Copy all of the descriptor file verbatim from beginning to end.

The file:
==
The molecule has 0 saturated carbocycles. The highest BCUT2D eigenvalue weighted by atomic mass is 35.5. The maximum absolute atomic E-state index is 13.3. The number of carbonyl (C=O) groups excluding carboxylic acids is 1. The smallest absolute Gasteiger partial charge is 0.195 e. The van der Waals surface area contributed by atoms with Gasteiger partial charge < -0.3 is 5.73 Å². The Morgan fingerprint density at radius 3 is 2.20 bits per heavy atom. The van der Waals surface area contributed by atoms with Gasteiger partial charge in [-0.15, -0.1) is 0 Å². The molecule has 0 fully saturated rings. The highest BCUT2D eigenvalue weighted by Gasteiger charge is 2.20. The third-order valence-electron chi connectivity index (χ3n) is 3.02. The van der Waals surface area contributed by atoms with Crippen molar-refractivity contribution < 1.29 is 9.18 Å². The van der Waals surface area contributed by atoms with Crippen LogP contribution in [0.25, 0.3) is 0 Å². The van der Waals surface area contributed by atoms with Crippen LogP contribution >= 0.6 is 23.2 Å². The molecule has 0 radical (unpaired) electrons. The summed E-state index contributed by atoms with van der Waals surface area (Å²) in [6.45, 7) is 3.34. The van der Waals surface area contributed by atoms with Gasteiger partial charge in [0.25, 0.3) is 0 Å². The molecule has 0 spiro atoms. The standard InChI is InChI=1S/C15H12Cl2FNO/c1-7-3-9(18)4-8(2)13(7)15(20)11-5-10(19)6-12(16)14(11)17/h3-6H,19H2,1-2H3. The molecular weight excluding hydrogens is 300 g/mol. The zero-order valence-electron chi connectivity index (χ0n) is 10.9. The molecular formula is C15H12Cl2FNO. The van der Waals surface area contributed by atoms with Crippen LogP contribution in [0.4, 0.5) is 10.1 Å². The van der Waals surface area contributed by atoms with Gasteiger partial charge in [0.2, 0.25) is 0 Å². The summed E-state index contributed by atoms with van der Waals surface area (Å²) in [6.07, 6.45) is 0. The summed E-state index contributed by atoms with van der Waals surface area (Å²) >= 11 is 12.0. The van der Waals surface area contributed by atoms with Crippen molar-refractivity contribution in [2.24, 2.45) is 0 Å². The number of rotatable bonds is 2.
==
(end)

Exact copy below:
The molecule has 0 saturated carbocycles. The highest BCUT2D eigenvalue weighted by atomic mass is 35.5. The maximum absolute atomic E-state index is 13.3. The number of carbonyl (C=O) groups excluding carboxylic acids is 1. The smallest absolute Gasteiger partial charge is 0.195 e. The van der Waals surface area contributed by atoms with Gasteiger partial charge < -0.3 is 5.73 Å². The Morgan fingerprint density at radius 3 is 2.20 bits per heavy atom. The van der Waals surface area contributed by atoms with Gasteiger partial charge in [-0.15, -0.1) is 0 Å². The molecule has 0 fully saturated rings. The highest BCUT2D eigenvalue weighted by Gasteiger charge is 2.20. The third-order valence-electron chi connectivity index (χ3n) is 3.02. The van der Waals surface area contributed by atoms with Crippen molar-refractivity contribution < 1.29 is 9.18 Å². The van der Waals surface area contributed by atoms with Crippen LogP contribution in [0.25, 0.3) is 0 Å². The van der Waals surface area contributed by atoms with Crippen LogP contribution >= 0.6 is 23.2 Å². The molecule has 0 radical (unpaired) electrons. The summed E-state index contributed by atoms with van der Waals surface area (Å²) in [6.45, 7) is 3.34. The van der Waals surface area contributed by atoms with Gasteiger partial charge in [0.25, 0.3) is 0 Å². The molecule has 0 spiro atoms. The standard InChI is InChI=1S/C15H12Cl2FNO/c1-7-3-9(18)4-8(2)13(7)15(20)11-5-10(19)6-12(16)14(11)17/h3-6H,19H2,1-2H3. The molecular weight excluding hydrogens is 300 g/mol. The zero-order valence-electron chi connectivity index (χ0n) is 10.9. The molecular formula is C15H12Cl2FNO. The van der Waals surface area contributed by atoms with Crippen LogP contribution in [0.4, 0.5) is 10.1 Å². The van der Waals surface area contributed by atoms with Gasteiger partial charge in [0.2, 0.25) is 0 Å². The summed E-state index contributed by atoms with van der Waals surface area (Å²) in [6.07, 6.45) is 0. The summed E-state index contributed by atoms with van der Waals surface area (Å²) >= 11 is 12.0. The van der Waals surface area contributed by atoms with Crippen molar-refractivity contribution in [2.24, 2.45) is 0 Å². The number of rotatable bonds is 2.